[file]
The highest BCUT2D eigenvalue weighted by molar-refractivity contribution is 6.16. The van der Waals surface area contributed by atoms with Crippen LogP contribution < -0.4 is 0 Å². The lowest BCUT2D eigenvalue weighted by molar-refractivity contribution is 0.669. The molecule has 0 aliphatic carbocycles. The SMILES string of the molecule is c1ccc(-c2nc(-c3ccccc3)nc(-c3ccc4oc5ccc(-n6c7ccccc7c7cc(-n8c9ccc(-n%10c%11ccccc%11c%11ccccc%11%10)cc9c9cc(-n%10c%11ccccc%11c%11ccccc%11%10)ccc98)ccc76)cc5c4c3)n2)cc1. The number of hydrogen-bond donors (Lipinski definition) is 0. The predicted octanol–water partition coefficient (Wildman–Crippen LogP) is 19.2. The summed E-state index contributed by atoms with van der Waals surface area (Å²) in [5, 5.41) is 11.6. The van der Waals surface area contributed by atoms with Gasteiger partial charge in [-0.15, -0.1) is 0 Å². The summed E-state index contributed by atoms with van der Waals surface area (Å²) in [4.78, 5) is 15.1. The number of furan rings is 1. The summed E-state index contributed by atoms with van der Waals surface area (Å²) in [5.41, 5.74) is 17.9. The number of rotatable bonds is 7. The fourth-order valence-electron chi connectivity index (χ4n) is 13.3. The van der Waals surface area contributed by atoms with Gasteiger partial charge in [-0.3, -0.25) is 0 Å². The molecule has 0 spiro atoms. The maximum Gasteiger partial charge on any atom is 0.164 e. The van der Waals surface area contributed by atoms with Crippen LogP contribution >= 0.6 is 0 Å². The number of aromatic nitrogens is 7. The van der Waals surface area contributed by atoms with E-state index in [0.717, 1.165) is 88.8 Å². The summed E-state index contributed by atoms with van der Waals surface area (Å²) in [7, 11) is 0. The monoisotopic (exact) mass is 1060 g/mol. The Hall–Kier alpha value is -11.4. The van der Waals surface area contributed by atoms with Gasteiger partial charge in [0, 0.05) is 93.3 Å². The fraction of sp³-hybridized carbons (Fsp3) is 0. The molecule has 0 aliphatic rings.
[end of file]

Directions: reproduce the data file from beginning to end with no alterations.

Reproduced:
The highest BCUT2D eigenvalue weighted by molar-refractivity contribution is 6.16. The van der Waals surface area contributed by atoms with Crippen LogP contribution < -0.4 is 0 Å². The lowest BCUT2D eigenvalue weighted by molar-refractivity contribution is 0.669. The molecule has 0 aliphatic carbocycles. The SMILES string of the molecule is c1ccc(-c2nc(-c3ccccc3)nc(-c3ccc4oc5ccc(-n6c7ccccc7c7cc(-n8c9ccc(-n%10c%11ccccc%11c%11ccccc%11%10)cc9c9cc(-n%10c%11ccccc%11c%11ccccc%11%10)ccc98)ccc76)cc5c4c3)n2)cc1. The number of hydrogen-bond donors (Lipinski definition) is 0. The predicted octanol–water partition coefficient (Wildman–Crippen LogP) is 19.2. The summed E-state index contributed by atoms with van der Waals surface area (Å²) in [5, 5.41) is 11.6. The van der Waals surface area contributed by atoms with Gasteiger partial charge in [-0.15, -0.1) is 0 Å². The summed E-state index contributed by atoms with van der Waals surface area (Å²) in [4.78, 5) is 15.1. The number of furan rings is 1. The summed E-state index contributed by atoms with van der Waals surface area (Å²) in [5.41, 5.74) is 17.9. The number of rotatable bonds is 7. The fourth-order valence-electron chi connectivity index (χ4n) is 13.3. The van der Waals surface area contributed by atoms with Gasteiger partial charge in [-0.3, -0.25) is 0 Å². The molecule has 0 spiro atoms. The maximum Gasteiger partial charge on any atom is 0.164 e. The van der Waals surface area contributed by atoms with Crippen LogP contribution >= 0.6 is 0 Å². The number of aromatic nitrogens is 7. The van der Waals surface area contributed by atoms with E-state index in [0.717, 1.165) is 88.8 Å². The summed E-state index contributed by atoms with van der Waals surface area (Å²) in [7, 11) is 0. The monoisotopic (exact) mass is 1060 g/mol. The Hall–Kier alpha value is -11.4. The van der Waals surface area contributed by atoms with Gasteiger partial charge in [0, 0.05) is 93.3 Å². The fraction of sp³-hybridized carbons (Fsp3) is 0. The molecule has 0 aliphatic rings.